Asktheheadhunter.com.

Author:Lucker, Mark
Position::Website overview
 
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Asktheheadhunter.com, Online Training, 2007, North Bridge Group, Inc., $0.

Headhunters are a curious lot. Their stock in trade is spinning information in various positive directions, making companies look good to candidates and vice versa, even when those efforts compete against one another.

What you might expect on a website called Asktheheadhunter.com is insider advice from someone who has been on both sides of the recruiting game and presents a lot of information with a safe middle-of-the-road approach. With Asktheheadhunter.com, you do get both sides of a situation, but with one huge exception: there is no spin of the rose-colored glasses variety.

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The online headhunter is Nick Corcodilos, a veteran of nearly 30 years in the recruiting business. Corcodilos began his career in the late 1970s in California's booming Silicon Valley, when headhunting was just beginning to take off. The past three decades have seen Corcodilos expand his expertise and client list. He now boasts relationships with a who's who of the Fortune 500.

What does all this mean to you as a web surfer seeking legitimate job-seeking advice? It means bookmark this site and refer to it often.

I say this from the perspective of an employment counselor and job coach who has advised clients from a wide range of fields and at all corporate levels as well as a job seeker who has found Corcodilos's unflinching look at the job market to be dead-on. He has strong opinions about what's wrong with the hiring practices of American business, and he has a genuine interest in, and technique or two for, helping job seekers succeed. Best of all, his website is full of solid, usable information and ideas--all for free.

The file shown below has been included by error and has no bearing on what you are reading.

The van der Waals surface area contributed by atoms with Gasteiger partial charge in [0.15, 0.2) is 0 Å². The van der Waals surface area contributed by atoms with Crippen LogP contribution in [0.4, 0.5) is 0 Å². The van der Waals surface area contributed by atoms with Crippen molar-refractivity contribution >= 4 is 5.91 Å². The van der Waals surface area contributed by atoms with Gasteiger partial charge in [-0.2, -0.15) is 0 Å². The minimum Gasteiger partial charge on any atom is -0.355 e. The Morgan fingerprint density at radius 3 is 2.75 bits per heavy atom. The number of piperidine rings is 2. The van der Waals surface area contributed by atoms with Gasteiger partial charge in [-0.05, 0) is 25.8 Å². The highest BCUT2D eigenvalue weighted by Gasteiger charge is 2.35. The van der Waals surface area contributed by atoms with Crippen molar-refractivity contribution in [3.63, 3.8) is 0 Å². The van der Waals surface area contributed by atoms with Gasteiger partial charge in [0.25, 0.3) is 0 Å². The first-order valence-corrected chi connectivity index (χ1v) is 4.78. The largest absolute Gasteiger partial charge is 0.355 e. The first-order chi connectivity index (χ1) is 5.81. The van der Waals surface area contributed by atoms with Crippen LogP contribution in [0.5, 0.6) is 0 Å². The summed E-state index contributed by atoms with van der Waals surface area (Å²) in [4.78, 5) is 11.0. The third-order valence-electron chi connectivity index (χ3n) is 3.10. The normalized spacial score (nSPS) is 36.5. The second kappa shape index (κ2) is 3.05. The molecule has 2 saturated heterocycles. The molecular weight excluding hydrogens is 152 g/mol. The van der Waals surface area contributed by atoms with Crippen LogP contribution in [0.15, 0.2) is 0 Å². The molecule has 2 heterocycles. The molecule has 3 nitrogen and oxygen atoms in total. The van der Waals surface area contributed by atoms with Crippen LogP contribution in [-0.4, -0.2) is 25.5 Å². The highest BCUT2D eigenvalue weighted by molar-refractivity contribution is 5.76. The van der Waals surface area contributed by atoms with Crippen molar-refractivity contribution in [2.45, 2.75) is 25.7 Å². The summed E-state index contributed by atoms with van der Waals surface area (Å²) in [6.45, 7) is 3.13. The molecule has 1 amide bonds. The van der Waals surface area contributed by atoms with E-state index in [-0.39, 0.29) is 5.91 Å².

Free top-quality web content in this day and age? Seems like a stretch, but it isn't. True, Corcodilos is an author and his site has links to purchase his books and other materials. But you don't have to buy anything to benefit from his philosophy and experience.

Asktheheadhunter.com features the usual array of well-categorized articles and e-newsletters, all free, all sharply on point. I will give you a warning right up front. A lot of what you read and hear from Nick Corcodilos and Asktheheadhunter.com will not go down easily--not because it is poorly written or off topic but because he pulls no punches in his very nontraditional way of promoting yourself in a job search.

I've had many a client or Internet Job Search class student sent reeling by...

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